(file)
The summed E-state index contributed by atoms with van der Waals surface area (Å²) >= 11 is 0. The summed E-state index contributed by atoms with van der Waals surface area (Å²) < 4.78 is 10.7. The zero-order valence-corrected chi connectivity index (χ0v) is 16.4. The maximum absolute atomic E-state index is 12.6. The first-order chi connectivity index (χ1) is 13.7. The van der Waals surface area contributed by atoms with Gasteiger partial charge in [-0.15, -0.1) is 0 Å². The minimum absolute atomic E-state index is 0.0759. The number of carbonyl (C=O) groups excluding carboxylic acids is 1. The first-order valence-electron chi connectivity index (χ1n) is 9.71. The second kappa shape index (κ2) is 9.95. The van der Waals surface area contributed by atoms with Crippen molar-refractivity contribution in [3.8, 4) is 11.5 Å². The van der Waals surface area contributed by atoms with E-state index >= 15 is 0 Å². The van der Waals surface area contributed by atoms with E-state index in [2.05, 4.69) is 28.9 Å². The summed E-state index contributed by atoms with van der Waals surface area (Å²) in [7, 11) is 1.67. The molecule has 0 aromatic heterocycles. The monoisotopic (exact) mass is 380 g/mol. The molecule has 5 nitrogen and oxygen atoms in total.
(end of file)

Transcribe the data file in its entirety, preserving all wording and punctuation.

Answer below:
The summed E-state index contributed by atoms with van der Waals surface area (Å²) >= 11 is 0. The summed E-state index contributed by atoms with van der Waals surface area (Å²) < 4.78 is 10.7. The zero-order valence-corrected chi connectivity index (χ0v) is 16.4. The maximum absolute atomic E-state index is 12.6. The first-order chi connectivity index (χ1) is 13.7. The van der Waals surface area contributed by atoms with Gasteiger partial charge in [-0.15, -0.1) is 0 Å². The minimum absolute atomic E-state index is 0.0759. The number of carbonyl (C=O) groups excluding carboxylic acids is 1. The first-order valence-electron chi connectivity index (χ1n) is 9.71. The second kappa shape index (κ2) is 9.95. The van der Waals surface area contributed by atoms with Crippen molar-refractivity contribution in [3.8, 4) is 11.5 Å². The van der Waals surface area contributed by atoms with E-state index >= 15 is 0 Å². The van der Waals surface area contributed by atoms with E-state index in [2.05, 4.69) is 28.9 Å². The summed E-state index contributed by atoms with van der Waals surface area (Å²) in [7, 11) is 1.67. The molecule has 0 aromatic heterocycles. The monoisotopic (exact) mass is 380 g/mol. The molecule has 5 nitrogen and oxygen atoms in total.